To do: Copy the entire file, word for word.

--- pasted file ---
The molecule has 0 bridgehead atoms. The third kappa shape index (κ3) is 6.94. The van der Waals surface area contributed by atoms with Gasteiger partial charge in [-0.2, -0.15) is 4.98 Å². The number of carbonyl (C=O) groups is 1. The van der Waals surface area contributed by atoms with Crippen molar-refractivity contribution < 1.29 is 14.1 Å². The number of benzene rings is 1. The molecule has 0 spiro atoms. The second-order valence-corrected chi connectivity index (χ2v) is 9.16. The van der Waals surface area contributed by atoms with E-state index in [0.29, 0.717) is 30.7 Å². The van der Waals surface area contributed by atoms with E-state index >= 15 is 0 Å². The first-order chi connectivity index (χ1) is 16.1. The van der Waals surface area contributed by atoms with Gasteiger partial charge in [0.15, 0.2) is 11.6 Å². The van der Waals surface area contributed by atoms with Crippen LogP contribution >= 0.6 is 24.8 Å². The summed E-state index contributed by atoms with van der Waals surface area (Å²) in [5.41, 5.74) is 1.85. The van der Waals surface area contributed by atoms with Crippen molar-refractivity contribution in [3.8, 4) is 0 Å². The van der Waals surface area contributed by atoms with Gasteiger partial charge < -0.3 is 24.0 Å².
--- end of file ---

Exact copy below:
The molecule has 0 bridgehead atoms. The third kappa shape index (κ3) is 6.94. The van der Waals surface area contributed by atoms with Gasteiger partial charge in [-0.2, -0.15) is 4.98 Å². The number of carbonyl (C=O) groups is 1. The van der Waals surface area contributed by atoms with Crippen molar-refractivity contribution < 1.29 is 14.1 Å². The number of benzene rings is 1. The molecule has 0 spiro atoms. The second-order valence-corrected chi connectivity index (χ2v) is 9.16. The van der Waals surface area contributed by atoms with E-state index in [0.29, 0.717) is 30.7 Å². The van der Waals surface area contributed by atoms with E-state index >= 15 is 0 Å². The first-order chi connectivity index (χ1) is 16.1. The van der Waals surface area contributed by atoms with Gasteiger partial charge in [0.15, 0.2) is 11.6 Å². The van der Waals surface area contributed by atoms with Crippen LogP contribution >= 0.6 is 24.8 Å². The summed E-state index contributed by atoms with van der Waals surface area (Å²) in [5.41, 5.74) is 1.85. The van der Waals surface area contributed by atoms with Crippen molar-refractivity contribution in [3.8, 4) is 0 Å². The van der Waals surface area contributed by atoms with Gasteiger partial charge < -0.3 is 24.0 Å².